Kief’s family was one of 13 private owners. Today, the mansion resembles a rundown farmhouse in a subdivision of newer homes. The lane is still unpaved, its entrance marked with “No Trespassing” signs. It is hard to envision the 20-room brick beauty amid peach orchards, with a grand hall and crystal chandeliers and a spiral staircase.

Gough tapped into the extensive wine cellar for lavish parties until he became a Methodist. He gathered fellow leaders at the mansion in 1784 to plan their first conference, which was held at Lovely Lane Meeting House in Baltimore. There, a few dozen preachers organized into what is today the Methodist Church, which now boasts hundreds of churches in the state. Historians often refer to Perry Hall as the “cradle of Methodism” because of the mansion’s role in growing the religion.

The original foundation survived a fire in the 1830s; the current mansion was built on top of it. The mansion has only 4 acres now as the remaining 996 acres are what is now the Perry Hall community.

Marks was only a few years out of college when developer Howard Brown’s company took a bulldozer to the Samuel Owings House, reducing to rubble the 1767 home of the mill owner for whom Owings Mills was named. Bulldozers arrived hours before a judge was to hear preservationists’ final arguments to save the house, which the county Landmarks Commission had added to a preliminary list of properties to protect.

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But a handshake deal between then-Councilman T. Bryan McIntire and then-County Executive C.A. Dutch Ruppersberger III allowed Brown to bulldoze and build his office tower. McIntire received campaign donations from Brown and Ruppersberger benefited from tickets that the developer sold to his fundraiser. Both said that did not factor into their decision, according to The Sun.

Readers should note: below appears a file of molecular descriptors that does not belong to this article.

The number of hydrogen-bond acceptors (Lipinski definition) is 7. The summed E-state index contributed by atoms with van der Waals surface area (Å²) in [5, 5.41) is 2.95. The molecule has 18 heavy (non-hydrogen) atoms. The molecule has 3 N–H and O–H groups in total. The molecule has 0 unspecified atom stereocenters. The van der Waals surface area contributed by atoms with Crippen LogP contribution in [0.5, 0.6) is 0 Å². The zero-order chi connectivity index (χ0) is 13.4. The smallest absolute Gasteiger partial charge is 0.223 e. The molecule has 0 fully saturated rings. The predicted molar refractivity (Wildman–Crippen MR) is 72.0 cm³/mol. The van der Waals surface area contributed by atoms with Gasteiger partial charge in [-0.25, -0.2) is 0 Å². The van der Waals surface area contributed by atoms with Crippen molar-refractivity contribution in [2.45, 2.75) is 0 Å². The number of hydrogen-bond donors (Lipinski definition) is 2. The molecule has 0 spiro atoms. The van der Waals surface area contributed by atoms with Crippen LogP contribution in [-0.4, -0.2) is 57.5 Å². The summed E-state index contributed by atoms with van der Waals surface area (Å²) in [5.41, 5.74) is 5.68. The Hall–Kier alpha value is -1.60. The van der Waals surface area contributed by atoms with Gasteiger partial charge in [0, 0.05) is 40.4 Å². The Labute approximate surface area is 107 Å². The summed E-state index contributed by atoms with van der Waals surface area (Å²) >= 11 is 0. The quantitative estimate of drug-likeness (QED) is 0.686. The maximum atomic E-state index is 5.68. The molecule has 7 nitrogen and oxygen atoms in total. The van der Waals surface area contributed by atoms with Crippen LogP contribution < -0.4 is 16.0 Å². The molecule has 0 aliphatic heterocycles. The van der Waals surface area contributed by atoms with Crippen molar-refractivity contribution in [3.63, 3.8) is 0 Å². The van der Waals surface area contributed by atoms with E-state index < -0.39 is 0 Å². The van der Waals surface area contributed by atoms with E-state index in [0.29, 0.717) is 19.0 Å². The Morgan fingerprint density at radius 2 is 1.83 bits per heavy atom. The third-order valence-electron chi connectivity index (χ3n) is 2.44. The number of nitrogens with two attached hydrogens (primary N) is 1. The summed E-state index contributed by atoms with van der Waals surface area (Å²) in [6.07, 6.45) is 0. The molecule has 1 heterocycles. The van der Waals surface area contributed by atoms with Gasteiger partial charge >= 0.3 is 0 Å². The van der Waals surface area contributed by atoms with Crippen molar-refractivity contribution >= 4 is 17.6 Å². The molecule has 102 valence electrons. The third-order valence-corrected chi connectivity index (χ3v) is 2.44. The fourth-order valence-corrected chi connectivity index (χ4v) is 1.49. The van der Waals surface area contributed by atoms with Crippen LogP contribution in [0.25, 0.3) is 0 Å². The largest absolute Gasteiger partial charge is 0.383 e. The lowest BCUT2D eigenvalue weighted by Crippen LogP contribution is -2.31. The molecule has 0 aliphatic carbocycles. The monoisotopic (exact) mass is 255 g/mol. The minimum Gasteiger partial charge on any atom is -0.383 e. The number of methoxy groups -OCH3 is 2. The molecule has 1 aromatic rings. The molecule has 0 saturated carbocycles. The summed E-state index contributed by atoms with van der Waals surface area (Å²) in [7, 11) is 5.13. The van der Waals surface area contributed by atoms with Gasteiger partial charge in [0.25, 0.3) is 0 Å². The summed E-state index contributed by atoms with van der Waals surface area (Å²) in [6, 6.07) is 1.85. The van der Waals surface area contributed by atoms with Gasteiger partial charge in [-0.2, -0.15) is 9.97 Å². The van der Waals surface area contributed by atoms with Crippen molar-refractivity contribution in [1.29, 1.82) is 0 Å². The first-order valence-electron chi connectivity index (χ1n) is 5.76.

“I never wanted Perry Hall to lose its namesake,” Marks said.

Kief’s organization, The Historic Perry Hall Mansion Inc., tried to buy or lease the property from the county several years ago, but could not come to terms. Ultimately, he said, negotiations with various administrations “felt like a spinning wheel through a cycle of red tape.” Lehnhoff said he was inspired to make the purchase after seeing Kief’s book in his real estate lawyer’s office. And Kief is glad he stepped up.

“If someone wants to restore it, and is willing to put that much into it,” Kief said, “that can only be a good thing.”

Rona Kobell is a regional reporter at The Banner focused on Baltimore County.